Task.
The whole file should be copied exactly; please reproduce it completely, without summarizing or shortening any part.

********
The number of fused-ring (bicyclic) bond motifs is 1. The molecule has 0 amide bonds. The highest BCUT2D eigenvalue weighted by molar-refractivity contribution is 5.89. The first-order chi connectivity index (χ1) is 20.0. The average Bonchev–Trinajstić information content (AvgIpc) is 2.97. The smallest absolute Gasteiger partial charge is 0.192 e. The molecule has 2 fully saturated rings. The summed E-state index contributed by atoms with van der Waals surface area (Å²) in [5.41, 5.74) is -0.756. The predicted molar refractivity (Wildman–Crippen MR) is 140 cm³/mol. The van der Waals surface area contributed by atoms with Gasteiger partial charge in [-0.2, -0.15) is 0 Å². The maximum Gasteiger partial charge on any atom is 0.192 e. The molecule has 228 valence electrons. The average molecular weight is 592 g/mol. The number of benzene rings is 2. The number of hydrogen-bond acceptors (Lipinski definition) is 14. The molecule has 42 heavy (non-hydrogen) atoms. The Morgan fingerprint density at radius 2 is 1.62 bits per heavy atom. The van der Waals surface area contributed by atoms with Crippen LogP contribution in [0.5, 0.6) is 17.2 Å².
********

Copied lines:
The number of fused-ring (bicyclic) bond motifs is 1. The molecule has 0 amide bonds. The highest BCUT2D eigenvalue weighted by molar-refractivity contribution is 5.89. The first-order chi connectivity index (χ1) is 20.0. The average Bonchev–Trinajstić information content (AvgIpc) is 2.97. The smallest absolute Gasteiger partial charge is 0.192 e. The molecule has 2 fully saturated rings. The summed E-state index contributed by atoms with van der Waals surface area (Å²) in [5.41, 5.74) is -0.756. The predicted molar refractivity (Wildman–Crippen MR) is 140 cm³/mol. The van der Waals surface area contributed by atoms with Gasteiger partial charge in [-0.2, -0.15) is 0 Å². The maximum Gasteiger partial charge on any atom is 0.192 e. The molecule has 228 valence electrons. The average molecular weight is 592 g/mol. The number of benzene rings is 2. The number of hydrogen-bond acceptors (Lipinski definition) is 14. The molecule has 42 heavy (non-hydrogen) atoms. The Morgan fingerprint density at radius 2 is 1.62 bits per heavy atom. The van der Waals surface area contributed by atoms with Crippen LogP contribution in [0.5, 0.6) is 17.2 Å².